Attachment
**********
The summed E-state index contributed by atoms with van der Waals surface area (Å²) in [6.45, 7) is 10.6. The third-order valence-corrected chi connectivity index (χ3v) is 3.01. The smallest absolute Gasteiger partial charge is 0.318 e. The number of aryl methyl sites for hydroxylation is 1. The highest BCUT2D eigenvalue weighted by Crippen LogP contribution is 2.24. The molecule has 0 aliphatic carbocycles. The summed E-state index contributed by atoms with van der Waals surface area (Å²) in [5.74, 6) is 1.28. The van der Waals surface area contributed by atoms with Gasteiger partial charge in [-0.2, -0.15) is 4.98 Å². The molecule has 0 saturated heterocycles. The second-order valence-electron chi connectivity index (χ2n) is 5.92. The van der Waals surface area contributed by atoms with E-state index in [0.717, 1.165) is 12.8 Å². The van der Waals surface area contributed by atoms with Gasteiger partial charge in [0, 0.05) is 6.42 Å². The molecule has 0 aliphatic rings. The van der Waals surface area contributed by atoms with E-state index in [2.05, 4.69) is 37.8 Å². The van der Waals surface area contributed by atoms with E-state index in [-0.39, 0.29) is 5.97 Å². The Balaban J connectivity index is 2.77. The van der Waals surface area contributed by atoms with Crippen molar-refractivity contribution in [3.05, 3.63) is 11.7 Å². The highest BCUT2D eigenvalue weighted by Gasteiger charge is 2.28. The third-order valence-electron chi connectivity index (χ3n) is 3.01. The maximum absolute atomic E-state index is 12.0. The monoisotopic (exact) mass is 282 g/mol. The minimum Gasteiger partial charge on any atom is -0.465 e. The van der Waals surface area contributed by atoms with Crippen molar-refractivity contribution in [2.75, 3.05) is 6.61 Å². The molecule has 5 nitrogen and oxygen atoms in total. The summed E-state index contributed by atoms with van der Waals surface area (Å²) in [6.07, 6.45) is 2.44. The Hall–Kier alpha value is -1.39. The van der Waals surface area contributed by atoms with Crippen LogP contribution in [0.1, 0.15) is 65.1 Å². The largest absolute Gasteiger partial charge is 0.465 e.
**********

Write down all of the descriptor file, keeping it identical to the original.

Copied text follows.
The summed E-state index contributed by atoms with van der Waals surface area (Å²) in [6.45, 7) is 10.6. The third-order valence-corrected chi connectivity index (χ3v) is 3.01. The smallest absolute Gasteiger partial charge is 0.318 e. The number of aryl methyl sites for hydroxylation is 1. The highest BCUT2D eigenvalue weighted by Crippen LogP contribution is 2.24. The molecule has 0 aliphatic carbocycles. The summed E-state index contributed by atoms with van der Waals surface area (Å²) in [5.74, 6) is 1.28. The van der Waals surface area contributed by atoms with Gasteiger partial charge in [-0.2, -0.15) is 4.98 Å². The molecule has 0 saturated heterocycles. The second-order valence-electron chi connectivity index (χ2n) is 5.92. The van der Waals surface area contributed by atoms with E-state index in [0.717, 1.165) is 12.8 Å². The van der Waals surface area contributed by atoms with Gasteiger partial charge in [0, 0.05) is 6.42 Å². The molecule has 0 aliphatic rings. The van der Waals surface area contributed by atoms with E-state index in [2.05, 4.69) is 37.8 Å². The van der Waals surface area contributed by atoms with E-state index in [-0.39, 0.29) is 5.97 Å². The Balaban J connectivity index is 2.77. The van der Waals surface area contributed by atoms with Crippen molar-refractivity contribution in [3.05, 3.63) is 11.7 Å². The highest BCUT2D eigenvalue weighted by Gasteiger charge is 2.28. The third-order valence-electron chi connectivity index (χ3n) is 3.01. The maximum absolute atomic E-state index is 12.0. The monoisotopic (exact) mass is 282 g/mol. The minimum Gasteiger partial charge on any atom is -0.465 e. The van der Waals surface area contributed by atoms with Crippen molar-refractivity contribution in [2.75, 3.05) is 6.61 Å². The molecule has 5 nitrogen and oxygen atoms in total. The summed E-state index contributed by atoms with van der Waals surface area (Å²) in [6.07, 6.45) is 2.44. The Hall–Kier alpha value is -1.39. The van der Waals surface area contributed by atoms with Crippen LogP contribution in [0.1, 0.15) is 65.1 Å². The largest absolute Gasteiger partial charge is 0.465 e.